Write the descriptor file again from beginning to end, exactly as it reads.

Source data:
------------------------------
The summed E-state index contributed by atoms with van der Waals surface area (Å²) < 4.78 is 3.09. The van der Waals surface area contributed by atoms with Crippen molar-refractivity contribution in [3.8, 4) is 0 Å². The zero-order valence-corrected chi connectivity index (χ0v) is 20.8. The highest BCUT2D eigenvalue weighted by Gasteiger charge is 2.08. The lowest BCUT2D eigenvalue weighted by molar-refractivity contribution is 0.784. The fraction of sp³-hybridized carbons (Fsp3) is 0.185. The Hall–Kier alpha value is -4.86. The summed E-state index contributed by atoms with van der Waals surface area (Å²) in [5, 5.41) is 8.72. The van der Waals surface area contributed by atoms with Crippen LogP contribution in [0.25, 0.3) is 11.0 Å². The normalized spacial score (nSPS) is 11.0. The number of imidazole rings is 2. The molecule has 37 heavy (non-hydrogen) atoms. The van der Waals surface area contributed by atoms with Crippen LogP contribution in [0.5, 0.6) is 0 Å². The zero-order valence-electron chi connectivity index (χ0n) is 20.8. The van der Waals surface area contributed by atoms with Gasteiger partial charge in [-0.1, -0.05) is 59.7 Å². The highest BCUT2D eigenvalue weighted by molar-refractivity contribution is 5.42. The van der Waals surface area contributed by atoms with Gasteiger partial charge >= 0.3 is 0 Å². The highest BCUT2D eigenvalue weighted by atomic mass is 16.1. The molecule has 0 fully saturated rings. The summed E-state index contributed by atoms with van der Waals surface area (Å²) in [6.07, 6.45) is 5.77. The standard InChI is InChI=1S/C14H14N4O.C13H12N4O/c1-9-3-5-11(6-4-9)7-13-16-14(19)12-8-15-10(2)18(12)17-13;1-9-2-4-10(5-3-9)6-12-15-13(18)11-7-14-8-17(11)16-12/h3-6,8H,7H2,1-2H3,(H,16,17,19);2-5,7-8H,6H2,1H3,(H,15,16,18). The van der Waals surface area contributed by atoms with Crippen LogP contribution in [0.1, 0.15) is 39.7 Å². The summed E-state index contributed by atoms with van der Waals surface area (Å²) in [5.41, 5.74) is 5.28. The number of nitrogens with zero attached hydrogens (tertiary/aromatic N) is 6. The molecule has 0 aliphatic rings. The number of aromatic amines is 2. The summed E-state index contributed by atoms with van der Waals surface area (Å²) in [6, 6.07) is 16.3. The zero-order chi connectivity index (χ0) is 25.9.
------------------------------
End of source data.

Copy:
The summed E-state index contributed by atoms with van der Waals surface area (Å²) < 4.78 is 3.09. The van der Waals surface area contributed by atoms with Crippen molar-refractivity contribution in [3.8, 4) is 0 Å². The zero-order valence-corrected chi connectivity index (χ0v) is 20.8. The highest BCUT2D eigenvalue weighted by Gasteiger charge is 2.08. The lowest BCUT2D eigenvalue weighted by molar-refractivity contribution is 0.784. The fraction of sp³-hybridized carbons (Fsp3) is 0.185. The Hall–Kier alpha value is -4.86. The summed E-state index contributed by atoms with van der Waals surface area (Å²) in [5, 5.41) is 8.72. The van der Waals surface area contributed by atoms with Crippen LogP contribution in [0.25, 0.3) is 11.0 Å². The normalized spacial score (nSPS) is 11.0. The number of imidazole rings is 2. The molecule has 37 heavy (non-hydrogen) atoms. The van der Waals surface area contributed by atoms with Crippen LogP contribution in [0.5, 0.6) is 0 Å². The zero-order valence-electron chi connectivity index (χ0n) is 20.8. The van der Waals surface area contributed by atoms with Gasteiger partial charge in [-0.1, -0.05) is 59.7 Å². The highest BCUT2D eigenvalue weighted by molar-refractivity contribution is 5.42. The van der Waals surface area contributed by atoms with Gasteiger partial charge >= 0.3 is 0 Å². The highest BCUT2D eigenvalue weighted by atomic mass is 16.1. The molecule has 0 fully saturated rings. The summed E-state index contributed by atoms with van der Waals surface area (Å²) in [6.07, 6.45) is 5.77. The standard InChI is InChI=1S/C14H14N4O.C13H12N4O/c1-9-3-5-11(6-4-9)7-13-16-14(19)12-8-15-10(2)18(12)17-13;1-9-2-4-10(5-3-9)6-12-15-13(18)11-7-14-8-17(11)16-12/h3-6,8H,7H2,1-2H3,(H,16,17,19);2-5,7-8H,6H2,1H3,(H,15,16,18). The van der Waals surface area contributed by atoms with Crippen LogP contribution in [0.1, 0.15) is 39.7 Å². The summed E-state index contributed by atoms with van der Waals surface area (Å²) in [5.41, 5.74) is 5.28. The number of nitrogens with zero attached hydrogens (tertiary/aromatic N) is 6. The molecule has 0 aliphatic rings. The number of aromatic amines is 2. The summed E-state index contributed by atoms with van der Waals surface area (Å²) in [6, 6.07) is 16.3. The zero-order chi connectivity index (χ0) is 25.9.